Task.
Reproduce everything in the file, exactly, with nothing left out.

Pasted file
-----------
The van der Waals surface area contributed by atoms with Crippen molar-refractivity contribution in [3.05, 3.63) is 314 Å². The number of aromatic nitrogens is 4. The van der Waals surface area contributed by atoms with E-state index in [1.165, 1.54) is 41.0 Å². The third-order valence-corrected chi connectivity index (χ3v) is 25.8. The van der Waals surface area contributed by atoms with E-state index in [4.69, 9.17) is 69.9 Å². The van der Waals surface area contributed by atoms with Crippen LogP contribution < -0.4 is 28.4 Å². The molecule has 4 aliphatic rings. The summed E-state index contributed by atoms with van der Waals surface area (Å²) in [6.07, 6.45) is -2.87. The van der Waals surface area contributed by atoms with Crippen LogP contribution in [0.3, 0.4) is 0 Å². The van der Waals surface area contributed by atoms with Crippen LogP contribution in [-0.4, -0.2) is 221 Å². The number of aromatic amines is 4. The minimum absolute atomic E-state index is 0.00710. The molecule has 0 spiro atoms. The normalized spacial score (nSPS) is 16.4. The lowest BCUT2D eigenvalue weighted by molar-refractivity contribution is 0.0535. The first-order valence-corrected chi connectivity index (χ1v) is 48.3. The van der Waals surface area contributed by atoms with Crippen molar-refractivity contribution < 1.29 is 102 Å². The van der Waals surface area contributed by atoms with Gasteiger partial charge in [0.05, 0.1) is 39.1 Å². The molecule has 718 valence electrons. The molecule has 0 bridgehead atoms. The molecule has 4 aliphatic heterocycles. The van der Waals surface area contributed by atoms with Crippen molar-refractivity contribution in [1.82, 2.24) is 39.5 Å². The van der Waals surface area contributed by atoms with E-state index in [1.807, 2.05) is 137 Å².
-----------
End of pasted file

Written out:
The van der Waals surface area contributed by atoms with Crippen molar-refractivity contribution in [3.05, 3.63) is 314 Å². The number of aromatic nitrogens is 4. The van der Waals surface area contributed by atoms with E-state index in [1.165, 1.54) is 41.0 Å². The third-order valence-corrected chi connectivity index (χ3v) is 25.8. The van der Waals surface area contributed by atoms with E-state index in [4.69, 9.17) is 69.9 Å². The van der Waals surface area contributed by atoms with Crippen LogP contribution < -0.4 is 28.4 Å². The molecule has 4 aliphatic rings. The summed E-state index contributed by atoms with van der Waals surface area (Å²) in [6.07, 6.45) is -2.87. The van der Waals surface area contributed by atoms with Crippen LogP contribution in [0.3, 0.4) is 0 Å². The van der Waals surface area contributed by atoms with Crippen LogP contribution in [-0.4, -0.2) is 221 Å². The number of aromatic amines is 4. The minimum absolute atomic E-state index is 0.00710. The molecule has 0 spiro atoms. The normalized spacial score (nSPS) is 16.4. The lowest BCUT2D eigenvalue weighted by molar-refractivity contribution is 0.0535. The first-order valence-corrected chi connectivity index (χ1v) is 48.3. The van der Waals surface area contributed by atoms with Crippen molar-refractivity contribution < 1.29 is 102 Å². The van der Waals surface area contributed by atoms with Gasteiger partial charge in [0.05, 0.1) is 39.1 Å². The molecule has 718 valence electrons. The molecule has 0 bridgehead atoms. The molecule has 4 aliphatic heterocycles. The van der Waals surface area contributed by atoms with Crippen molar-refractivity contribution in [1.82, 2.24) is 39.5 Å². The van der Waals surface area contributed by atoms with E-state index in [1.807, 2.05) is 137 Å².